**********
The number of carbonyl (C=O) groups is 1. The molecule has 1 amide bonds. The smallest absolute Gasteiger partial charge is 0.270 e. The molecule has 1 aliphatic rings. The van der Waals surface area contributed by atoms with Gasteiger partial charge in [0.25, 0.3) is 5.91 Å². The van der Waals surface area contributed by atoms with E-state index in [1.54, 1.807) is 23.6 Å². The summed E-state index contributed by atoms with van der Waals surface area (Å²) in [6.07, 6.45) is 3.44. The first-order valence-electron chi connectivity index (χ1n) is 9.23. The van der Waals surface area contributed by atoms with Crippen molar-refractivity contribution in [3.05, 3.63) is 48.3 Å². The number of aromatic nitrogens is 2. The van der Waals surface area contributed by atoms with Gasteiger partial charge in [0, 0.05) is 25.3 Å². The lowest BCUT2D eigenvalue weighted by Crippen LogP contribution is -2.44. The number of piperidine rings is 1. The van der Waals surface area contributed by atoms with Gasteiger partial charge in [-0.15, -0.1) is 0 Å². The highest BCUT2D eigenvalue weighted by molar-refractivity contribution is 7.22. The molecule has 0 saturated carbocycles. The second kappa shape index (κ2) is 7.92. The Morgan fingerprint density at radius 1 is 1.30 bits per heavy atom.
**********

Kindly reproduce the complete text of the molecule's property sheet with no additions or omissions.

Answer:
The number of carbonyl (C=O) groups is 1. The molecule has 1 amide bonds. The smallest absolute Gasteiger partial charge is 0.270 e. The molecule has 1 aliphatic rings. The van der Waals surface area contributed by atoms with Gasteiger partial charge in [0.25, 0.3) is 5.91 Å². The van der Waals surface area contributed by atoms with E-state index in [1.54, 1.807) is 23.6 Å². The summed E-state index contributed by atoms with van der Waals surface area (Å²) in [6.07, 6.45) is 3.44. The first-order valence-electron chi connectivity index (χ1n) is 9.23. The van der Waals surface area contributed by atoms with Crippen molar-refractivity contribution in [3.05, 3.63) is 48.3 Å². The number of aromatic nitrogens is 2. The van der Waals surface area contributed by atoms with Gasteiger partial charge in [0, 0.05) is 25.3 Å². The lowest BCUT2D eigenvalue weighted by Crippen LogP contribution is -2.44. The number of piperidine rings is 1. The van der Waals surface area contributed by atoms with Gasteiger partial charge in [-0.15, -0.1) is 0 Å². The highest BCUT2D eigenvalue weighted by molar-refractivity contribution is 7.22. The molecule has 0 saturated carbocycles. The second kappa shape index (κ2) is 7.92. The Morgan fingerprint density at radius 1 is 1.30 bits per heavy atom.